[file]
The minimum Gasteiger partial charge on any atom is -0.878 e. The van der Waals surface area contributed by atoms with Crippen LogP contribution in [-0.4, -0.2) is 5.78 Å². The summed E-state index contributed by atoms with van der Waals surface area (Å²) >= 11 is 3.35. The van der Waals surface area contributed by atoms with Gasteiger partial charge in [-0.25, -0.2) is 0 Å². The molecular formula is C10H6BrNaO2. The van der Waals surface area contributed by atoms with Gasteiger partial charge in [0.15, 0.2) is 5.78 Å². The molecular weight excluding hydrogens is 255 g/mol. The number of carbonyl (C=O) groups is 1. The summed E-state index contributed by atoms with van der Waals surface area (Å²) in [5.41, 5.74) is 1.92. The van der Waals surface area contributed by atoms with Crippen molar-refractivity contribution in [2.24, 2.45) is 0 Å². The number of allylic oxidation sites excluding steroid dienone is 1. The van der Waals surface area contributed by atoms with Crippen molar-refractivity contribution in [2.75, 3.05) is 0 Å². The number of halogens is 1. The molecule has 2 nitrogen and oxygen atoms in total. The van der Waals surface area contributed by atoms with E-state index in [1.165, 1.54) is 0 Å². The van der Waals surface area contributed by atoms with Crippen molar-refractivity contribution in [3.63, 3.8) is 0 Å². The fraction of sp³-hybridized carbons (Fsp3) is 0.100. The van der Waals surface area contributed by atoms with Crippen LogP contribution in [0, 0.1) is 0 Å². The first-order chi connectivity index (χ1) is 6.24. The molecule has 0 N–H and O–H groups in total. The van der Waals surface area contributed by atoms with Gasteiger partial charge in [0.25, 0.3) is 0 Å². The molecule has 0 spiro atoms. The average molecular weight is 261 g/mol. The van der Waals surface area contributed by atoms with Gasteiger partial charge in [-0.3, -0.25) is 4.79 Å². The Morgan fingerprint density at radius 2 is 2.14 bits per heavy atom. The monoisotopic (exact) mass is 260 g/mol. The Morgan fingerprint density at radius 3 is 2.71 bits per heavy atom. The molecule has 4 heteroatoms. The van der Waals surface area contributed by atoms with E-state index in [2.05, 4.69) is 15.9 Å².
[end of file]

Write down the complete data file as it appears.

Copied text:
The minimum Gasteiger partial charge on any atom is -0.878 e. The van der Waals surface area contributed by atoms with Crippen LogP contribution in [-0.4, -0.2) is 5.78 Å². The summed E-state index contributed by atoms with van der Waals surface area (Å²) >= 11 is 3.35. The van der Waals surface area contributed by atoms with Gasteiger partial charge in [-0.25, -0.2) is 0 Å². The molecular formula is C10H6BrNaO2. The van der Waals surface area contributed by atoms with Gasteiger partial charge in [0.15, 0.2) is 5.78 Å². The molecular weight excluding hydrogens is 255 g/mol. The number of carbonyl (C=O) groups is 1. The summed E-state index contributed by atoms with van der Waals surface area (Å²) in [5.41, 5.74) is 1.92. The van der Waals surface area contributed by atoms with Crippen molar-refractivity contribution in [2.24, 2.45) is 0 Å². The number of allylic oxidation sites excluding steroid dienone is 1. The van der Waals surface area contributed by atoms with Crippen molar-refractivity contribution in [2.75, 3.05) is 0 Å². The number of halogens is 1. The molecule has 2 nitrogen and oxygen atoms in total. The van der Waals surface area contributed by atoms with E-state index in [1.165, 1.54) is 0 Å². The van der Waals surface area contributed by atoms with Crippen molar-refractivity contribution in [3.63, 3.8) is 0 Å². The fraction of sp³-hybridized carbons (Fsp3) is 0.100. The van der Waals surface area contributed by atoms with Crippen LogP contribution in [0, 0.1) is 0 Å². The first-order chi connectivity index (χ1) is 6.24. The molecule has 0 N–H and O–H groups in total. The van der Waals surface area contributed by atoms with Gasteiger partial charge in [0.25, 0.3) is 0 Å². The molecule has 0 spiro atoms. The average molecular weight is 261 g/mol. The van der Waals surface area contributed by atoms with Gasteiger partial charge in [-0.3, -0.25) is 4.79 Å². The Morgan fingerprint density at radius 2 is 2.14 bits per heavy atom. The monoisotopic (exact) mass is 260 g/mol. The Morgan fingerprint density at radius 3 is 2.71 bits per heavy atom. The molecule has 4 heteroatoms. The van der Waals surface area contributed by atoms with E-state index in [2.05, 4.69) is 15.9 Å².